The sad news came out over the last few days: Simone Joyaux had suffered a stroke and was not expected to live.
Then, even though we were fully expecting it, the final news hit like a hammer stroke: She died on May 2, 2021.
It’s hard to describe what Simone Joyaux was. Anything you say about her seems small and inadequate compared to reality. She was a leader in the fundraising world. An inspiration for so many. A warrior for justice. A professional feather-ruffler. A take-no-prisoners advocate for proper nonprofit governance. She wore the coolest glasses you’ve ever seen. And she really didn’t like playing Settlers of Catan.
Simone was, and her legacy remains, an important part of the Moceanic community. She authored some of the most-read and most commented-on posts on this blog:
- How Professional Help Can End Board-Member Burn-Out … and Keep Your Organization Alive and Well
- VIDEO: What Your Board Should Do During the COVID-19 Crisis
- My Name is Simone Joyaux. And I win. But Not Quite.
- Help! My Board Won’t Listen To Me!
To really grasp her impact on our worldwide community, you have to see the comments our members are making on our Facebook group. Here are just a few of them:
- Her legacy will loom large in the best way…I imagine how much good she was able to do in the world through all the people and organizations she helped. May God bless her.
- Such a powerful speaker and all-around wonderful person. I hold dear the things I’ve learnt from her.
- The first time I heard her, I was blown away by her expertise of course, but her directness, energy and enthusiasm. I wanted to hear her at any opportunity or read anything she wrote. And yes, her no holds barred approach to letting ineffectual board members go was refreshing and essential. Her voice of reason will be sorely missed.
- Such an amazing woman. She was kind enough to help me a couple of times and she was incredible to speak with. She gave me the courage to challenge the status quo. I was so grateful for her support and advice.
- One of the most influential people in fundraising, and her knowledge of working with Boards was second to none. Deepest sympathy to Tom Ahern. May Simone Rest In Peace.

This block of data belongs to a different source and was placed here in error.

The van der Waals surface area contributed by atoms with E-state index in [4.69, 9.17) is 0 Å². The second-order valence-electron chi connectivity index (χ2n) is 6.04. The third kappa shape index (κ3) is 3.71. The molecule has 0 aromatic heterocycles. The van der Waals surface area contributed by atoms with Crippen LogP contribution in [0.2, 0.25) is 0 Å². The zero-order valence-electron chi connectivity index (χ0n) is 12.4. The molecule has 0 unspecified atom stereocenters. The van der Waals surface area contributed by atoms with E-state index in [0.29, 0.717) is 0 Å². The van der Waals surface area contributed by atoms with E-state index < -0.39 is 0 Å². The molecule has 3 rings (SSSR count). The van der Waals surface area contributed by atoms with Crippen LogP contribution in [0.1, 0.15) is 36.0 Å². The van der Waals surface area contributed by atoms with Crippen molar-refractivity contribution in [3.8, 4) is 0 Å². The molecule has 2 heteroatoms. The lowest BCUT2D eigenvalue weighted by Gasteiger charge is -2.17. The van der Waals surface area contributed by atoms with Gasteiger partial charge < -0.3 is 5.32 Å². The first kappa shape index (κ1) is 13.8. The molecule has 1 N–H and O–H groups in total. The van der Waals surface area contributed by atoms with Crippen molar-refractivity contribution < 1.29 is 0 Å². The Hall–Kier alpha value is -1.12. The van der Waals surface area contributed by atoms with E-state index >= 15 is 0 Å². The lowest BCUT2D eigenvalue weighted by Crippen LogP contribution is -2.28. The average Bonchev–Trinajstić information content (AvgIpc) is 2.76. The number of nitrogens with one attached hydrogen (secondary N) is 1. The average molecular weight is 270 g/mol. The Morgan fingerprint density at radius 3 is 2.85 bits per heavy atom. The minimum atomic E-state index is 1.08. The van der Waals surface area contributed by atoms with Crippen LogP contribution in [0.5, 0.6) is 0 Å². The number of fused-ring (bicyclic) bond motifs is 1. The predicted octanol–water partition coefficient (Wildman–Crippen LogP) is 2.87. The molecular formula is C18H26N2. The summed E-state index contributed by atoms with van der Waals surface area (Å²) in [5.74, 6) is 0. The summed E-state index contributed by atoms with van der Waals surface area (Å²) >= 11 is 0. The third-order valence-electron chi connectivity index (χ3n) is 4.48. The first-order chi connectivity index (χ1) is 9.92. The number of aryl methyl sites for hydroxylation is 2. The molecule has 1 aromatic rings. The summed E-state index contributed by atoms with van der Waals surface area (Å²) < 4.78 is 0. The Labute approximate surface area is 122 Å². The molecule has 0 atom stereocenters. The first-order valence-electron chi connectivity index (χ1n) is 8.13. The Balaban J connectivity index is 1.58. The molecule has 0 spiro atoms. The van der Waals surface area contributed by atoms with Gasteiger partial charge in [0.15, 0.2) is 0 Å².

- I loved her colourful rings, clothes and matching glasses. Her courage in calling out poor board behaviour may have lost her some friends but strengthened the sector. She was wise, funny, interesting and very generous with her time and talents. I was grateful to be able to call her across the world when there seemed no one else who’d know or care. Simone always did. I will continue to ask the cage-rattling questions as a testament to what I learned from her.
- She was my fundraising hero and such brave and generous woman with a passion for justice and indeed for life and love.
- I didn’t know Simone personally. But I feel like I do through this community. Simone’s Moceanic workshop on working with boards, her book Firing Lousy Board Members, all the amazing resources in her website, and her “Simone Uncensored” emails — have for the past seven months (some of the most difficult of my life) fuelled a flame in me to do more to hold executives and board members accountable to their mission. To stand up, show up, and help educate and steer nonprofits to make their best, most positive contribution, to our community.
There’s been an outpouring of heartfelt blog tributes to Simone from across the world, including:
And if you are still looking for more Simone, here are a couple of places you can go:
Simone’s website It’s packed with great resources.
Caring Bridge a tribute site set up by her husband, Tom Ahern. Keep Tom in your thoughts.